The Federal Government has generated a total of N7.304 trillion in revenue in 2010, as against the N3.710 trillion realised in 2009, which represent 50.8 per cent increase.
The Central Bank of Nigeria (CBN), disclosed this in its 2010 annual report, posted in its website.
The report stated that total revenue generated in the year under review, constituted 24.8 per cent of Nigeria’s Gross Domestic Production (GDP) and attributed the significant revenue growth to enhanced receipts from both oil and non oil revenue sources.
It explained that out of the total receipts, oil revenue (gross accounted for N5.396 trillion (18.3 per cent of GDP) indicating an increase of 69.1 per cent above the level of 2009.
It explained : “A breakdown showed that revenue from crude oil and gas exports increased significantly by 88.9 per cent to N1.696 trillion. In the same vein, receipts from petroleum profit tax (PPT) and royalties increased by 54.8 per cent to N1.945 trillion, while revenue from domestic crude oil sales increased by 83.2 per cent to N1.746 trillion”.
It showed that the computed average Capital Adequacy Ratio (CAR) of the banks indicated that 16 met the stipulated minimum required 10 per cent, compared with 13 per cent at the end of December 2009. It also reveled that the asset quality of the banks, as measured by the ratio of non-performing loans to industry total, improved substantially as it declined from 32.8 per cent at the end -December 2009to 15.5 per cent at end-December 2010.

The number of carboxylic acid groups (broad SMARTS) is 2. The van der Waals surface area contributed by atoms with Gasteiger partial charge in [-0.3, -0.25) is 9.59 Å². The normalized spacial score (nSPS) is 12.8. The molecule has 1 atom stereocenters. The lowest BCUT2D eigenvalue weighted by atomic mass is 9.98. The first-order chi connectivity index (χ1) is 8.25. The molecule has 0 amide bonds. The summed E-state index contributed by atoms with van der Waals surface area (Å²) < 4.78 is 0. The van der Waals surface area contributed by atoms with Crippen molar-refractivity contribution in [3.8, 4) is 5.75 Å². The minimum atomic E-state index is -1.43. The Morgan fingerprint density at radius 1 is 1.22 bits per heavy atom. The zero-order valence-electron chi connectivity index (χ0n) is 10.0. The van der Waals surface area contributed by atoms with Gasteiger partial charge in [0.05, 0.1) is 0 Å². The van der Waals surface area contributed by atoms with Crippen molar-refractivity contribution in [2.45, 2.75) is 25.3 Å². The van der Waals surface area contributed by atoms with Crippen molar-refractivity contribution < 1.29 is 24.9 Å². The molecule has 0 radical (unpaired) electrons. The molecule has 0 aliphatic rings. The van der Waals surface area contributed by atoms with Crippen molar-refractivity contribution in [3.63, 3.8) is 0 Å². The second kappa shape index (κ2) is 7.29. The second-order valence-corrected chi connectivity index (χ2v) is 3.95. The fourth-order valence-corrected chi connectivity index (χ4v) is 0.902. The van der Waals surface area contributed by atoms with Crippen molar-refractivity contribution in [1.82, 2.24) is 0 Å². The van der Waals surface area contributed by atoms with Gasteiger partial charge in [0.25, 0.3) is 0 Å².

“The ratio was below the industry threshold of 20 per cent maximum prescribed for systemic distress. The development was attributed to the acquisition of non-performing loans in the industry by the newly Asset Management Corporation of Nigeria (AMCON). The average industry liquidity ratio stood at 47.5 per cent and was above the 25 per cent minimum requirement. All the banks met the stipulated ratio compared with 21 per cent in the preceding year. The development indicated that the overall health of the industry had improved. The monetary policy measures implemented in 2010 substantially improved liquidity conditions in the banking system, thereby ameliorating, to a large extent, the challenge of credit crunch in the banking system. The sustenance of banking reforms, unrestricted access to the discount window and the guarantee of inter bank transactions increased the level of confidence in the banking system.
“How ever, despite the improvement in the banking system liquidly , the under performance of re serve money and monetary aggregates persisted, as reflected by the lower-than –optimal benchmark levels in reserve money, broad money supply (m2) and private sector credit”, it added.